Fuel For Thought
How much wood can these Woodchucks chuck? Enough to keep their neighbors warm all winter.
On a brisk, blue-sky Saturday morning in November, a group of men in insulated, well-worn work clothes stands atop a sprawling woodpile at the back of the Boothbay Public Works Department lot. Chatting and joking with each other, they pick up logs in their gloved hands, transferring them to a rattling conveyer belt, which loads the logs into the bed of a dump truck. When the truck is full, the wood will be delivered free of charge to someone nearby, who—without the fuel to fill their woodstove—would not be able to heat their home.
Called the Woodchucks, the group operates one of the oldest wood banks in Maine, and most of its 18 or so volunteer members are retirees. Boothbay native Bill Smith had been retired from Bath Iron Works for nearly two decades when he read a notice about the Woodchucks in the Boothbay Register eight years ago. “I had two wood splitters that I built from scratch just sitting there most of the time,” he says. Smith is the Woodchucks’ MacGyver; in addition to the splitters, he fashioned the log-loading contraption from an old hay conveyor. “I thought it would be a good way to get some exercise and I love working with wood,” he says of his involvement with the group.
Barclay Shepard, who at 91 can still wield a chainsaw, was a U.S. Navy surgeon, then worked at the Veterans Administration, leading the investigation into the adverse health effects of Agent Orange, the herbicide used during the Vietnam War. Born in Boothbay, he lived until the age of 12 in Istanbul, Turkey, where his physician father established the American hospital. “I’ve always been interested in the community,” says Shepard, who serves as the group’s scribe. “I like the outdoors and it’s a good way to get to know people.”
Boothbay area residents can reach out to the Woodchucks to remove trees that have fallen down on their properties, or to fell trees, as long as there are no buildings or wires to contend with. “We’re very careful with what we do in terms of taking down trees,” says Shepard, adding that the group takes hardwood only, not soft wood such as pine, which burns very fast and can cause chimney fires.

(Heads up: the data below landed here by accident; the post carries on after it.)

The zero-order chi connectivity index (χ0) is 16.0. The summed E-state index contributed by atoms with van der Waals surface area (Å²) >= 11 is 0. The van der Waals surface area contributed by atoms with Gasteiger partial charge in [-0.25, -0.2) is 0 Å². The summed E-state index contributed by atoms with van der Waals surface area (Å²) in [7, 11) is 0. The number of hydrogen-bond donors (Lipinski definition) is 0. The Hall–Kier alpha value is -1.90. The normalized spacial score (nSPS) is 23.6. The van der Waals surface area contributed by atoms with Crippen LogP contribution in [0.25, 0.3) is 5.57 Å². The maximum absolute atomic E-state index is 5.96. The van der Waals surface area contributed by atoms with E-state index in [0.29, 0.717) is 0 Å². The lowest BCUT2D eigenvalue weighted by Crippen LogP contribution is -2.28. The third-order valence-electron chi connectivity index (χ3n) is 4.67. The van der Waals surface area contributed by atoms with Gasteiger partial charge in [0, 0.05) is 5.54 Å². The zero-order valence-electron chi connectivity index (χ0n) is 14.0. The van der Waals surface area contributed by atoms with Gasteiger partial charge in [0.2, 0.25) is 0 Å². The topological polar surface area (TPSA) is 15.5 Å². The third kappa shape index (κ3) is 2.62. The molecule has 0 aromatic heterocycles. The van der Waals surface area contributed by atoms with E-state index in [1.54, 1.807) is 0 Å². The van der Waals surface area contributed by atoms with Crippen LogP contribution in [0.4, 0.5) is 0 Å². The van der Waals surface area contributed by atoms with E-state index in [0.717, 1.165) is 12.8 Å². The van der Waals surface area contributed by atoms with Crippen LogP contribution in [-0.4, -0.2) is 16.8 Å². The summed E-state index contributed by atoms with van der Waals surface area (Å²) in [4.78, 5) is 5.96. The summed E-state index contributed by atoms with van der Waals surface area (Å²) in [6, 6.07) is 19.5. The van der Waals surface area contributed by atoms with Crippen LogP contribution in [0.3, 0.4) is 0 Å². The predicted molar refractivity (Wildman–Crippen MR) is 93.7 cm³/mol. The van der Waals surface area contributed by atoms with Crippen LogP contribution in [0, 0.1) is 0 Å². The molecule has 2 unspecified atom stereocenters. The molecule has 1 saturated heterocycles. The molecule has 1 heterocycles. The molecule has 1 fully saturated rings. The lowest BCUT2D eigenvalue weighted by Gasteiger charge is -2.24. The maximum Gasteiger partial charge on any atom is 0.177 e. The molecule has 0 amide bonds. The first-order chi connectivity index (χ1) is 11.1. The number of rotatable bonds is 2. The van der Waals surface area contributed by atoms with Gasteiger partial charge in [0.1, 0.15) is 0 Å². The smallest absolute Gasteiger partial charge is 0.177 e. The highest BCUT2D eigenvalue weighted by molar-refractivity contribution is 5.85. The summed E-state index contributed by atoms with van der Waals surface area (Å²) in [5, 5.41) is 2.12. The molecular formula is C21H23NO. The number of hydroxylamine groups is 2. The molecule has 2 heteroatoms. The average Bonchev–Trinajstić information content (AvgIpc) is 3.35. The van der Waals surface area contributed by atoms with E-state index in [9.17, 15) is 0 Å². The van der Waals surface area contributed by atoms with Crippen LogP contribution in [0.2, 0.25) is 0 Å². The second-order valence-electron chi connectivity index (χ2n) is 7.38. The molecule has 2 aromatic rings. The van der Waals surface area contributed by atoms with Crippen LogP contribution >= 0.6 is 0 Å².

The wood bank concept is growing in the state, where wood is often used as a supplemental—as well as the sole— heating source, and long winters can force those who live on fixed or limited incomes to choose between heating their homes or putting dinner on their tables. One in eight Maine homes is heated primarily with wood, while two-thirds of the state’s households heat with oil, making the state the most petroleum-dependent in the country and especially vulnerable to price spikes, according to the U.S. Energy Information Administration. Operating much like a food bank, a wood bank’s volunteer members collect and/ or harvest donated wood, then split, season, and store it before distributing ready-to-burn logs to local homeowners in need. So far this heating season, the Woodchucks have delivered 40 cords of wood to 35 area households, the list of which its parent agency, the Boothbay Region Community Resource Council, keeps strictly confidential. Most Maine wood banks operate under the auspices of a similar community organization; for example, the Cumberland Wood Bank is run by the Cumberland Congregational Church, while the wood bank in Camden is a program of the Vets Helping Vets support group. Maine also has wood banks in Waldo County, Bucksport, and Penobscot, all maintained by volunteers.